** Played in all 82 games; starting 17. 14 of the 17 were the last 14 games of the season, with Corbin replacing Benoit
** Despite starting every game in April, MPG went down every month from February (29.1) to April (23.5)
** The Jazz made it to the Western Conference Finals this year. After beating the Spurs 3-1, they defeated the Nuggets 4-3 before eventually losing to the Rockets 1-4. In the Nuggets series, the Jazz won Games 1-3 and then lost Games 4-6 before taking Game 7. Corbin started every game in the Spurs and Nuggets series, but was benched in favor of Benoit for the Rockets series. The rest of the starting lineup remained the same

9/16/94: Corbin is traded by Utah with a draft pick to the Atlanta Hawks for Adam Keefe (Benoit continued starting for the Jazz for the next two seasons)

1994-1995 – Atlanta Hawks
Age: 32 (10th year)
Games Played / Started: 81 / 4
Minutes Per Game: 17.1
** Averaged 9th most minutes on the team; averaged 14.9 MPG prior to mid-March
** The Hawks’ starting wings were 4th-year G Steve Smith and 4th-year G-F Stacey Augmon
** MPG went up starting from mid-March due to key reserve G-F Craig Ehlo undergoing knee surgery and Augmon suffering a sprained ankle
** 3 of 4 starts were the last 3 games of the season due to Augmon’s ongoing ankle issues

6/29/95: Corbin is traded by Atlanta to the Sacramento Kings for Spud Webb

1995-1996 Sacramento Kings / Miami Heat
Age: 33 (11th year)
Kings Games Played / Started: 49 / 2
Minutes Per Game: 19.0
** Averaged 9th most minutes on the team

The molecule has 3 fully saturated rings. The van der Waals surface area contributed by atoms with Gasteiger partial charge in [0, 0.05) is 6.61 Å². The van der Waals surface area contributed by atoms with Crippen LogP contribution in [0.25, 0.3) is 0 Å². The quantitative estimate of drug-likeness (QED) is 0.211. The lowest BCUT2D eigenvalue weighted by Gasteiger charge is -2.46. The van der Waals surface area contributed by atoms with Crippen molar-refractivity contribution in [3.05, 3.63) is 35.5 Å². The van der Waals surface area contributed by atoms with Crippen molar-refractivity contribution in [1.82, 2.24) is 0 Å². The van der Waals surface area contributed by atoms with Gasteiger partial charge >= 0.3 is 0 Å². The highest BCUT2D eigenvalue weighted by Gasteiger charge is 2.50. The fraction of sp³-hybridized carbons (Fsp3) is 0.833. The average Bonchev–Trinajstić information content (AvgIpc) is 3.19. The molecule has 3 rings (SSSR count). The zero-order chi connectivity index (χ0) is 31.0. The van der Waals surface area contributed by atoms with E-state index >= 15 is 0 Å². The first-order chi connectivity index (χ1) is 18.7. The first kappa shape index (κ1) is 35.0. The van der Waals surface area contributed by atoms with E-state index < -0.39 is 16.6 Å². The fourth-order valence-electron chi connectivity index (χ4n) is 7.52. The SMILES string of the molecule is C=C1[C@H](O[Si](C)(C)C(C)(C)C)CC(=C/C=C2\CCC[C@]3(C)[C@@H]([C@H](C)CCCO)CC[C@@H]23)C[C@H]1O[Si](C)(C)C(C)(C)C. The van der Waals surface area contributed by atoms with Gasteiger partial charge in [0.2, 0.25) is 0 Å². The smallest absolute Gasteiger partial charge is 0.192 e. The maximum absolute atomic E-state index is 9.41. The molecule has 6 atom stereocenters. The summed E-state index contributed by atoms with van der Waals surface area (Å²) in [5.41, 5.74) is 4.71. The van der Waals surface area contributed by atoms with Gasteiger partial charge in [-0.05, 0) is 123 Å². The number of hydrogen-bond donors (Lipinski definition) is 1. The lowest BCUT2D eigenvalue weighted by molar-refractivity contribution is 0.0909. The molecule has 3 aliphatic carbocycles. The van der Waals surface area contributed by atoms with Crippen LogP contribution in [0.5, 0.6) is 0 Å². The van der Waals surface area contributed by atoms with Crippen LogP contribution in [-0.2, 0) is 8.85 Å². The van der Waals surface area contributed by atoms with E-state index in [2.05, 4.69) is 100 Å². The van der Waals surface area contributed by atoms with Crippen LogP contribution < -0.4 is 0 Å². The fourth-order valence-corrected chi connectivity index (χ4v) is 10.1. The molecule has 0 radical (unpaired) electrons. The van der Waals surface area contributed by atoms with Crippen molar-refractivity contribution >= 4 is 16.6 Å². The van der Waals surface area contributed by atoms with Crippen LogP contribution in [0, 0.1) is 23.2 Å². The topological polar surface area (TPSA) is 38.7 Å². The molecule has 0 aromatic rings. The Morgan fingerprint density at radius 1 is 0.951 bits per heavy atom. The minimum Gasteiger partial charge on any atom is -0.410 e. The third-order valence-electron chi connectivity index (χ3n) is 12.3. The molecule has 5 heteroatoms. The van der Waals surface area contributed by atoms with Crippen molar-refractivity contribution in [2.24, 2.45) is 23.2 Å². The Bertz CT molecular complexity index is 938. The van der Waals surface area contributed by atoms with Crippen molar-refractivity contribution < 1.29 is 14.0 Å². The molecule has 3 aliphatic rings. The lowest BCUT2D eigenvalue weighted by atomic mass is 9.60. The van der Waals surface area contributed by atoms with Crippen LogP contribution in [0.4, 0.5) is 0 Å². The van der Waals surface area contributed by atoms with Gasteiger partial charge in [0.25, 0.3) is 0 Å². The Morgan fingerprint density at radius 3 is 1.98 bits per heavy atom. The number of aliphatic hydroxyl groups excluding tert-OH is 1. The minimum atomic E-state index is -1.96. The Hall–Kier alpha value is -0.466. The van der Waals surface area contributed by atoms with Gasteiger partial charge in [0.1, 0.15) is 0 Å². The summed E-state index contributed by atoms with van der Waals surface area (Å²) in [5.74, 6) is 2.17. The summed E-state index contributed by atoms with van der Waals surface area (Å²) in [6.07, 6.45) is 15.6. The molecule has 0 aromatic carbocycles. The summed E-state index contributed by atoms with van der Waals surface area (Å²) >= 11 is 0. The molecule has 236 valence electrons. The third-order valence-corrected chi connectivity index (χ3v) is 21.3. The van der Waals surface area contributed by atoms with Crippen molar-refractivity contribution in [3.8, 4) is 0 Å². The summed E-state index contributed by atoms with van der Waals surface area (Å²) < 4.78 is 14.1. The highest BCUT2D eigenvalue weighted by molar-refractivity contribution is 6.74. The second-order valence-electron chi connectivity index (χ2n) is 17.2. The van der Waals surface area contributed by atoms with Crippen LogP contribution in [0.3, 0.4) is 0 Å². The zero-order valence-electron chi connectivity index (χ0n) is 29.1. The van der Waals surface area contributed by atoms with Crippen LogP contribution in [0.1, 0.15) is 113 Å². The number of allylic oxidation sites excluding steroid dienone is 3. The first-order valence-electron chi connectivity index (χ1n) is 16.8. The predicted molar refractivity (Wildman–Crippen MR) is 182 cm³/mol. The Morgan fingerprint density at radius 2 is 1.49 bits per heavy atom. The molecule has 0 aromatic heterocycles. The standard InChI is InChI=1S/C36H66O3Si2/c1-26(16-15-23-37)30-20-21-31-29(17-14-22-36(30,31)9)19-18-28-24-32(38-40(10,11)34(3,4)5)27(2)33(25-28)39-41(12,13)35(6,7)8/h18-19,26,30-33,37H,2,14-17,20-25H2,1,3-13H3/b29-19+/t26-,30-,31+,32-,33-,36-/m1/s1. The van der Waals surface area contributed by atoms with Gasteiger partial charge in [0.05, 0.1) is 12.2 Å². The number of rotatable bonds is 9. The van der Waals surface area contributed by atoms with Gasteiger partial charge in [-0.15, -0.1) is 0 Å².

** Averaged 19 MPG playing behind 4th-year G-F Walt Williams

2/22/96: Corbin is traded by Sacramento with Walt Williams to the Miami Heat for Kevin Gamble and Billy Owens

Heat Games Played / Started: 22 / 0
Minutes Per Game: 16.1
Teammates: Jeff Malone (signed mid-season)
** MPG fell from March (17) to April (14.5)
** Remained stuck in rotation behind Williams, who started for Miami at SF for the rest of the season

Irrelevant side note: Corbin was teammates with Kurt Thomas in Miami. Kurt Thomas is still playing lol.

7/17/96: Corbin is released by Miami
9/12/96: Corbin signs with Atlanta

1996-1997 – Atlanta Hawks
Age: 34 (12th year)
Games Played / Started: 70 / 65
Minutes Per Game: 32.9
** Started 65 of 70 games
** All starters on the team over the age of 27
** Corbin missed 7 games between Dec. and Jan. with an ankle sprain; came off the bench for 3 games after returning
** Corbin missed another 5 games in Feb. with back problems; came off the bench for 2 games after returning

1997-1998 – Atlanta Hawks
Age: 35 (13th year)
Games Played / Started: 79 / 79
Minutes Per Game: 34.2
** Started 79 of 79 games
** Atlanta fielded the same starting unit as the previous season, with no starter under the age of 28
** Missed 3 games in Jan. with a sore lower back
** Averaged 34.2 MPG, which was the 3rd most in his career and most since Minnesota

1998-1999 – Atlanta Hawks
Age: 36 (14th year)
Games Played / Started: 47 (50 total in lockout season) / 6
Minutes Per Game: 22.7
** Right off the bat, lost minutes and starting job to 7th-year F LaPhonso Ellis; rest of starting unit stayed the same
** Ellis played his last game of the season in March due to back problems and a hernia, and was replaced in the starting lineup by 2nd-year F Chris Crawford

8/16/99: Corbin is waived by Atlanta
10/2/99: Corbin signs with Sacramento

1999-2000 – Sacramento Kings
Age: 37 (15th year)
Games Played / Started: 54 / 5
Minutes Per Game: 17.4
** Sacramento’s starting SF was 4th-year F Corliss Williamson
** 4 of 5 starts came in a 4-game span (1/31-2/6) when Williamson was out with back spasms